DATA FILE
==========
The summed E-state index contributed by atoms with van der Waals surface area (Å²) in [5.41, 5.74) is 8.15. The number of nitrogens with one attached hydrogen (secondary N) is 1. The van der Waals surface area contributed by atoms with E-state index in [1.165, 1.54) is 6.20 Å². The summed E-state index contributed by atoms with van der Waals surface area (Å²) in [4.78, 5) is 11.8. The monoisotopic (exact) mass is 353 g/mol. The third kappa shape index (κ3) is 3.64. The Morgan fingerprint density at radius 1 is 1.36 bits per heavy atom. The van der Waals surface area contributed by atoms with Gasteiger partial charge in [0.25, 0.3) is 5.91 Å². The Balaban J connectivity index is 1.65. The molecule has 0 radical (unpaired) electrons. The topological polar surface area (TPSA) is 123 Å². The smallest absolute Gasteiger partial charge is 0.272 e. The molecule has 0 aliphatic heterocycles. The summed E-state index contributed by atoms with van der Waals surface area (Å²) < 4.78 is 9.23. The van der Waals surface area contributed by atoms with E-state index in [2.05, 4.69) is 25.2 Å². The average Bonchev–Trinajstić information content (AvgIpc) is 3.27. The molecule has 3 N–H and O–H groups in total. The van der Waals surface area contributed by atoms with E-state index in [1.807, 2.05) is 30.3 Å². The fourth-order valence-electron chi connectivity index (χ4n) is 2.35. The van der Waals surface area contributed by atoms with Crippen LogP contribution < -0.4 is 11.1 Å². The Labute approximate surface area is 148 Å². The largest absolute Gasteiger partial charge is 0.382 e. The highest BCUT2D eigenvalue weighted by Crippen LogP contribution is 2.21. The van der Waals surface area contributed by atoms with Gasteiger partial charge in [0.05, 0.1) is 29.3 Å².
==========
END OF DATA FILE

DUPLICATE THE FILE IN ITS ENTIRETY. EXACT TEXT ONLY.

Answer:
The summed E-state index contributed by atoms with van der Waals surface area (Å²) in [5.41, 5.74) is 8.15. The number of nitrogens with one attached hydrogen (secondary N) is 1. The van der Waals surface area contributed by atoms with E-state index in [1.165, 1.54) is 6.20 Å². The summed E-state index contributed by atoms with van der Waals surface area (Å²) in [4.78, 5) is 11.8. The monoisotopic (exact) mass is 353 g/mol. The third kappa shape index (κ3) is 3.64. The Morgan fingerprint density at radius 1 is 1.36 bits per heavy atom. The van der Waals surface area contributed by atoms with Gasteiger partial charge in [0.25, 0.3) is 5.91 Å². The Balaban J connectivity index is 1.65. The molecule has 0 radical (unpaired) electrons. The topological polar surface area (TPSA) is 123 Å². The smallest absolute Gasteiger partial charge is 0.272 e. The molecule has 0 aliphatic heterocycles. The summed E-state index contributed by atoms with van der Waals surface area (Å²) < 4.78 is 9.23. The van der Waals surface area contributed by atoms with E-state index in [2.05, 4.69) is 25.2 Å². The average Bonchev–Trinajstić information content (AvgIpc) is 3.27. The molecule has 3 N–H and O–H groups in total. The van der Waals surface area contributed by atoms with E-state index in [1.807, 2.05) is 30.3 Å². The fourth-order valence-electron chi connectivity index (χ4n) is 2.35. The van der Waals surface area contributed by atoms with Crippen LogP contribution < -0.4 is 11.1 Å². The Labute approximate surface area is 148 Å². The largest absolute Gasteiger partial charge is 0.382 e. The highest BCUT2D eigenvalue weighted by Crippen LogP contribution is 2.21. The van der Waals surface area contributed by atoms with Gasteiger partial charge in [0.05, 0.1) is 29.3 Å².